Moving on to the 1300-1500 CDT session block, there are two working groups that are not ones we primarily follow, but are still related to the overall themes here on the site:

  • the TRANS working group is looking to standardize “Certificate Transparency” (CT), a mechanism to add a layer of checking to TLS certificates;
  • the DNSSD working group continues its work to standardize DNS-based service discovery beyond a simple single network.  Our interest here is really that this kind of service discovery does need to be secured in some manner.

In the 1520-1650 CDT session block, a big focus for us will be the newer DPRIVE working group that is looking into mechanisms to make DNS queries more secure and confidential.  As I wrote in my Rough Guide post, a concern is to make it harder for pervasive monitoring to occur and be able to track what a user is doing through DNS queries.  DPRIVE has a full agenda, and knowing some of the personalities I expect the debate to be passionate.

Simultaneously, over in the Parisian Room, the Using TLS In Applications (UTA) working group will continue it’s work to make it easier for developers to add TLS to applications.  The UTA agenda at IETF 92 shows a focus on one mechanism for email privacy.

After all of this, we’ll be heading to the Technical Plenary from 1710-1910 CDT where the technical topic is on “Smart Object Architecture” which sounds interesting.  You can watch a live video stream of the Technical Plenary at

For some more background, please read these Rough Guide posts from Andrei, Phil, Karen and myself:

Relevant Working Groups:

For more background on what is happening at IETF 92, please see our “Rough Guide to IETF 92″ posts on the ITM blog:

If you are at IETF 92 in Dallas, please do feel free to say hello to our Chris Grundemann.  And if you want to get started with IPv6, DNSSEC or one of our other topics, please visit our “Start Here” page to find resources appropriate to your type of organization.

Image: a photo by Chris Grundemann of the ROW workshop on the Sunday prior to IETF 92.

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At IETF92 Next Week, Much Happening With IPv6, DNSSEC, DANE, TLS and more…

Dallas skylineNext week is IETF 92 in Dallas, Texas, and there will be a great amount of activity happening with the topics we cover here on Deploy360: IPv6, DNSSEC (and DANE), TLS, anti-spoofing and securing BGP.  As part of the Rough Guide to IETF 92, several of us have written posts outlining what’s happening in the various topic areas:

In each of those posts you’ll find a summary of what’s happening and a list of the relevant working groups and the associated links about how to learn more.  More information about IETF 92 in general can be found on the main Rough Guide to IETF 92 page at:

Beyond all of that, Chris Grundemann will also be talking about our “Operators and the IETF” work and discussing Best Current Operational Practices (BCOP) with people as well.

If you can’t get to Dallas next week, you can attend remotely!  Just visit the IETF 92 remote participation page or check out for more options.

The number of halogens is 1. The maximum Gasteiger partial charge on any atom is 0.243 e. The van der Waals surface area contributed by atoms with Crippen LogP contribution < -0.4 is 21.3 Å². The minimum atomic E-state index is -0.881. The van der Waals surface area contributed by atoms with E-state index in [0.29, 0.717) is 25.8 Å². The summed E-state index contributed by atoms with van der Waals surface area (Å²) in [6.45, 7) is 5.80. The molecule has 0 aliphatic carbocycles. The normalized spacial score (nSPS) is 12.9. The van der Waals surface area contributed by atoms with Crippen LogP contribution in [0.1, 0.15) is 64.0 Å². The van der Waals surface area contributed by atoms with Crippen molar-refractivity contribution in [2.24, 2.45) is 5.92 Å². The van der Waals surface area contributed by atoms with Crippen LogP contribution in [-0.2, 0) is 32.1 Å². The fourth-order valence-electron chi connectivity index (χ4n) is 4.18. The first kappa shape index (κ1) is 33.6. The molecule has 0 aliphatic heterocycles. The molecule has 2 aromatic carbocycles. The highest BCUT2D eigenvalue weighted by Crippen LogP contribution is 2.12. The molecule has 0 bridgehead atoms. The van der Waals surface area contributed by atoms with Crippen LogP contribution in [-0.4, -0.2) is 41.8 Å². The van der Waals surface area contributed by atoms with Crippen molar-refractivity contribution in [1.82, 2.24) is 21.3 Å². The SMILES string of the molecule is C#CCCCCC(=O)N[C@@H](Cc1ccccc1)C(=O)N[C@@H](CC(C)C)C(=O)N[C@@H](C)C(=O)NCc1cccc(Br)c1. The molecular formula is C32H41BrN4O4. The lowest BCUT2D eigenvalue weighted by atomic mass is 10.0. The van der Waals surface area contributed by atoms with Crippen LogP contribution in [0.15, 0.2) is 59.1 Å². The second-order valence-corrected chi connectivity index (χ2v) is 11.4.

To that end, as a bit of a change both Megan Kruse and I (Dan York) will be participating in this IETF 92 remotely.  It’s very strange to not be attending an IETF meeting in person, but different circumstances have made it not possible for both of us.  Jan Žorž will also be remote having just returned from v6 World Congress in Paris and about to head off to another event.   Chris Grundemann will be there on site in Dallas, though, and so if you have any questions about Deploy360 activities or want to get more involved, please contact Chris!

We’re looking forward to the usual crazy busy blur of a week that is an IETF meeting… and we’re looking forward to learning what else we can do to help accelerate the deployment of these key Internet technologies to make the Internet work better, faster and be more secure!

An audio commentary about IETF 92 is also available from our SoundCloud account:

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Want To Quickly Create A TLSA Record For DANE / DNSSEC?

Generate-TLSA-Record-3Would you like to use the DANE protocol to secure your SSL/TLS certificate via DNSSEC?  If so, the first step is to generate and publish a “TLSA record” in DNS – and that record generation can be a stumbling block for some people.  While there are command-line tools such as just the basic “openssl” or Paul Wouter’s “hash-slinger“, Shumon Huque recently released a web interface that lets you easily create a TLSA record.  As Shumon writes about on his blog, the tool is at:

All you need to do is to set the type of TLSA record you want to create, paste in the X.509 certificate, and enter the appropriate port number, protocol and domain name.  Shumon’s script then generates the appropriate TLSA record that you can paste into your DNS zone file.

Last year, Shumon wrote a post on “DNSSEC and Certificates” where he walked through how to do this using openssl on the command line – this latest post now builds on that to make it even easier.

It’s excellent that Shumon has made this tool available and we look forward to seeing many more TLSA records out there!  (If you have a SSL/TLS cert for your website, how about adding a TLSA record today?)